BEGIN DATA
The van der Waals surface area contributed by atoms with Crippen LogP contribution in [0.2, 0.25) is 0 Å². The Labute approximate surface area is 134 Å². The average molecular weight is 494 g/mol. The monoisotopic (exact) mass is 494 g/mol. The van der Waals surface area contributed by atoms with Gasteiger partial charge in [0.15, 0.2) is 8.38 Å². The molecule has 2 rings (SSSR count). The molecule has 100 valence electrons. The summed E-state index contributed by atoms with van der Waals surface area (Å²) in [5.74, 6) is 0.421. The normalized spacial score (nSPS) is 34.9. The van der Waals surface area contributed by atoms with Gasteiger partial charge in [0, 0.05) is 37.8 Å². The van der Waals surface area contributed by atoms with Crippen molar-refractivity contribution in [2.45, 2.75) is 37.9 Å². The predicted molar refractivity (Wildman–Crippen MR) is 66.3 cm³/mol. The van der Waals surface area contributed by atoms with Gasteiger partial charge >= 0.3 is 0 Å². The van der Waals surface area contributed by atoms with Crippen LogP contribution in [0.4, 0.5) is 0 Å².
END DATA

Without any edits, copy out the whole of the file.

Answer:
The van der Waals surface area contributed by atoms with Crippen LogP contribution in [0.2, 0.25) is 0 Å². The Labute approximate surface area is 134 Å². The average molecular weight is 494 g/mol. The monoisotopic (exact) mass is 494 g/mol. The van der Waals surface area contributed by atoms with Gasteiger partial charge in [0.15, 0.2) is 8.38 Å². The molecule has 2 rings (SSSR count). The molecule has 100 valence electrons. The summed E-state index contributed by atoms with van der Waals surface area (Å²) in [5.74, 6) is 0.421. The normalized spacial score (nSPS) is 34.9. The van der Waals surface area contributed by atoms with Gasteiger partial charge in [0, 0.05) is 37.8 Å². The van der Waals surface area contributed by atoms with Crippen molar-refractivity contribution in [2.45, 2.75) is 37.9 Å². The predicted molar refractivity (Wildman–Crippen MR) is 66.3 cm³/mol. The van der Waals surface area contributed by atoms with Gasteiger partial charge >= 0.3 is 0 Å². The van der Waals surface area contributed by atoms with Crippen LogP contribution in [0.4, 0.5) is 0 Å².